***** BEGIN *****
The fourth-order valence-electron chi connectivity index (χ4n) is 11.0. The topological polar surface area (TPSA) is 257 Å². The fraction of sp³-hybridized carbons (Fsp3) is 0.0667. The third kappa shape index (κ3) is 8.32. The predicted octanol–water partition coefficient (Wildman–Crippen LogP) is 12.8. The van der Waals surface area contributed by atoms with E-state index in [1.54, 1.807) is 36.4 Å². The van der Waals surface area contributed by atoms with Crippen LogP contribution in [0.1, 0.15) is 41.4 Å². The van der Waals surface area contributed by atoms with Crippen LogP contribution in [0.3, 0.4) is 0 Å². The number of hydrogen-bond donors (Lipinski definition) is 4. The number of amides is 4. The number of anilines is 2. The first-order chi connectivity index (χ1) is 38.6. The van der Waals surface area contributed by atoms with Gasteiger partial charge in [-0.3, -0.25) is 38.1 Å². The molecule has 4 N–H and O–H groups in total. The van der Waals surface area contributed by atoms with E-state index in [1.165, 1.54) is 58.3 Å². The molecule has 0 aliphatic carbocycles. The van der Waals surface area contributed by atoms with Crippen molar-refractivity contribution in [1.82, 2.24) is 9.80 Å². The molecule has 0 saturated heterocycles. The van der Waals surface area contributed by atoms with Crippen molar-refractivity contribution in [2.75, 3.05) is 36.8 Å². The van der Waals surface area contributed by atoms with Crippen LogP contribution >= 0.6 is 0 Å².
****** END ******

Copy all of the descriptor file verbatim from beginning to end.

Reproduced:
The fourth-order valence-electron chi connectivity index (χ4n) is 11.0. The topological polar surface area (TPSA) is 257 Å². The fraction of sp³-hybridized carbons (Fsp3) is 0.0667. The third kappa shape index (κ3) is 8.32. The predicted octanol–water partition coefficient (Wildman–Crippen LogP) is 12.8. The van der Waals surface area contributed by atoms with E-state index in [1.54, 1.807) is 36.4 Å². The van der Waals surface area contributed by atoms with Crippen LogP contribution in [0.1, 0.15) is 41.4 Å². The van der Waals surface area contributed by atoms with Crippen LogP contribution in [0.3, 0.4) is 0 Å². The number of hydrogen-bond donors (Lipinski definition) is 4. The number of amides is 4. The number of anilines is 2. The first-order chi connectivity index (χ1) is 38.6. The van der Waals surface area contributed by atoms with Gasteiger partial charge in [-0.3, -0.25) is 38.1 Å². The molecule has 4 N–H and O–H groups in total. The van der Waals surface area contributed by atoms with E-state index in [1.165, 1.54) is 58.3 Å². The molecule has 0 aliphatic carbocycles. The van der Waals surface area contributed by atoms with Crippen molar-refractivity contribution in [1.82, 2.24) is 9.80 Å². The molecule has 0 saturated heterocycles. The van der Waals surface area contributed by atoms with Crippen molar-refractivity contribution in [2.75, 3.05) is 36.8 Å². The van der Waals surface area contributed by atoms with Crippen LogP contribution >= 0.6 is 0 Å².